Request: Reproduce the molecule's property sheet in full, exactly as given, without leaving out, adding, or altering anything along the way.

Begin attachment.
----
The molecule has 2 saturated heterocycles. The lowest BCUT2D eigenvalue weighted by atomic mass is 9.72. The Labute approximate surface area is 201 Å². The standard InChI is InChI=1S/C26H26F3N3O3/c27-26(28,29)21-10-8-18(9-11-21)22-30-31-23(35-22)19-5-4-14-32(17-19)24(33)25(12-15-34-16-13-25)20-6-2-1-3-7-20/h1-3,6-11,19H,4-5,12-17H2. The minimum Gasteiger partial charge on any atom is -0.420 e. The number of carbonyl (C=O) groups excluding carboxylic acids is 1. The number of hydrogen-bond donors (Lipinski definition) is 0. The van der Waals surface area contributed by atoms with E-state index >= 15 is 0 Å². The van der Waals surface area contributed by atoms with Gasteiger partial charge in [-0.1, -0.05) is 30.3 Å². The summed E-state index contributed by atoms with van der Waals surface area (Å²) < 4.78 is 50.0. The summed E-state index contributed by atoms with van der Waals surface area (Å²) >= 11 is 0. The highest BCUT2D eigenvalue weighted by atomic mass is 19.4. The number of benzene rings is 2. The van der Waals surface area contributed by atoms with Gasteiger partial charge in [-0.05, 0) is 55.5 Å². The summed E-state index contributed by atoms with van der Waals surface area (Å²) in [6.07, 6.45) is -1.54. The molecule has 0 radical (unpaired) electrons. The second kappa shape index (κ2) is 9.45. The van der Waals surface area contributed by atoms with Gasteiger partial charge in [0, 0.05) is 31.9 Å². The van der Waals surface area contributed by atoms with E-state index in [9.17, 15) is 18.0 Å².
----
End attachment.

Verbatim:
The molecule has 2 saturated heterocycles. The lowest BCUT2D eigenvalue weighted by atomic mass is 9.72. The Labute approximate surface area is 201 Å². The standard InChI is InChI=1S/C26H26F3N3O3/c27-26(28,29)21-10-8-18(9-11-21)22-30-31-23(35-22)19-5-4-14-32(17-19)24(33)25(12-15-34-16-13-25)20-6-2-1-3-7-20/h1-3,6-11,19H,4-5,12-17H2. The minimum Gasteiger partial charge on any atom is -0.420 e. The number of carbonyl (C=O) groups excluding carboxylic acids is 1. The number of hydrogen-bond donors (Lipinski definition) is 0. The van der Waals surface area contributed by atoms with E-state index >= 15 is 0 Å². The van der Waals surface area contributed by atoms with Gasteiger partial charge in [-0.1, -0.05) is 30.3 Å². The summed E-state index contributed by atoms with van der Waals surface area (Å²) < 4.78 is 50.0. The summed E-state index contributed by atoms with van der Waals surface area (Å²) >= 11 is 0. The highest BCUT2D eigenvalue weighted by atomic mass is 19.4. The number of benzene rings is 2. The van der Waals surface area contributed by atoms with Gasteiger partial charge in [-0.05, 0) is 55.5 Å². The summed E-state index contributed by atoms with van der Waals surface area (Å²) in [6.07, 6.45) is -1.54. The molecule has 0 radical (unpaired) electrons. The second kappa shape index (κ2) is 9.45. The van der Waals surface area contributed by atoms with Gasteiger partial charge in [0, 0.05) is 31.9 Å². The van der Waals surface area contributed by atoms with E-state index in [9.17, 15) is 18.0 Å².